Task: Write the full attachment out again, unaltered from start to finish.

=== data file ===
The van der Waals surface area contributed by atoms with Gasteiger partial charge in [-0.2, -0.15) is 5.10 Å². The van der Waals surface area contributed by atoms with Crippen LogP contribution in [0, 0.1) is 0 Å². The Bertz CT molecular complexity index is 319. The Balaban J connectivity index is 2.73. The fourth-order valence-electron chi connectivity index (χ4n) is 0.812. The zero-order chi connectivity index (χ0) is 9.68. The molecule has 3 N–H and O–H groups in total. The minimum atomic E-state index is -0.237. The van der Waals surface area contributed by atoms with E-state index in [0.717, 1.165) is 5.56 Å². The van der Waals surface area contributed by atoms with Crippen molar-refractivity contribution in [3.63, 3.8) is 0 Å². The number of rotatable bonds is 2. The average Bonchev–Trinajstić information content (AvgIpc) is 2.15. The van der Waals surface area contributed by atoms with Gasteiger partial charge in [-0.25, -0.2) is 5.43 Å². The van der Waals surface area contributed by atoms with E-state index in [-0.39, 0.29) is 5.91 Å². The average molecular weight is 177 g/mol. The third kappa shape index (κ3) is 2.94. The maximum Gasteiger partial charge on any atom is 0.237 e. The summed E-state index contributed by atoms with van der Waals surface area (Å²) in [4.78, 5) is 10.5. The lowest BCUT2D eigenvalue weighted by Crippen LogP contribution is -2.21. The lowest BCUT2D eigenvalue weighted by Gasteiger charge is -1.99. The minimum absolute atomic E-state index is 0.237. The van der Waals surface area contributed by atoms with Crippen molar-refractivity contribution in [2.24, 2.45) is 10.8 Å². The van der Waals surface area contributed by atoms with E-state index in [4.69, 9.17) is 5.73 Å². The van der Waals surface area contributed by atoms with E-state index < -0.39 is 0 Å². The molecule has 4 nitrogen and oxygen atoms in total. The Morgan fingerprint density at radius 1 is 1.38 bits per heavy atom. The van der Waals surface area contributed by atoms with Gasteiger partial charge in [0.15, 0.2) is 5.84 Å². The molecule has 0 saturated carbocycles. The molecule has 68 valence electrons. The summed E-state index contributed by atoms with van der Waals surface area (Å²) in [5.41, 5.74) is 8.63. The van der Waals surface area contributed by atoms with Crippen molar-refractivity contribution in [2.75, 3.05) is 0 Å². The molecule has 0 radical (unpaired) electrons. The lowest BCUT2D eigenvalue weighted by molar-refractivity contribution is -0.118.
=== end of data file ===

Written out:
The van der Waals surface area contributed by atoms with Gasteiger partial charge in [-0.2, -0.15) is 5.10 Å². The van der Waals surface area contributed by atoms with Crippen LogP contribution in [0, 0.1) is 0 Å². The Bertz CT molecular complexity index is 319. The Balaban J connectivity index is 2.73. The fourth-order valence-electron chi connectivity index (χ4n) is 0.812. The zero-order chi connectivity index (χ0) is 9.68. The molecule has 3 N–H and O–H groups in total. The minimum atomic E-state index is -0.237. The van der Waals surface area contributed by atoms with E-state index in [0.717, 1.165) is 5.56 Å². The van der Waals surface area contributed by atoms with Crippen molar-refractivity contribution in [3.63, 3.8) is 0 Å². The number of rotatable bonds is 2. The average Bonchev–Trinajstić information content (AvgIpc) is 2.15. The van der Waals surface area contributed by atoms with Gasteiger partial charge in [-0.25, -0.2) is 5.43 Å². The van der Waals surface area contributed by atoms with E-state index in [-0.39, 0.29) is 5.91 Å². The average molecular weight is 177 g/mol. The third kappa shape index (κ3) is 2.94. The maximum Gasteiger partial charge on any atom is 0.237 e. The summed E-state index contributed by atoms with van der Waals surface area (Å²) in [4.78, 5) is 10.5. The lowest BCUT2D eigenvalue weighted by Crippen LogP contribution is -2.21. The lowest BCUT2D eigenvalue weighted by Gasteiger charge is -1.99. The minimum absolute atomic E-state index is 0.237. The van der Waals surface area contributed by atoms with Crippen molar-refractivity contribution in [2.24, 2.45) is 10.8 Å². The van der Waals surface area contributed by atoms with E-state index in [4.69, 9.17) is 5.73 Å². The van der Waals surface area contributed by atoms with E-state index < -0.39 is 0 Å². The molecule has 4 nitrogen and oxygen atoms in total. The Morgan fingerprint density at radius 1 is 1.38 bits per heavy atom. The van der Waals surface area contributed by atoms with Gasteiger partial charge in [0.15, 0.2) is 5.84 Å². The molecule has 0 saturated carbocycles. The molecule has 68 valence electrons. The summed E-state index contributed by atoms with van der Waals surface area (Å²) in [5.41, 5.74) is 8.63. The van der Waals surface area contributed by atoms with Crippen molar-refractivity contribution in [2.75, 3.05) is 0 Å². The molecule has 0 radical (unpaired) electrons. The lowest BCUT2D eigenvalue weighted by molar-refractivity contribution is -0.118.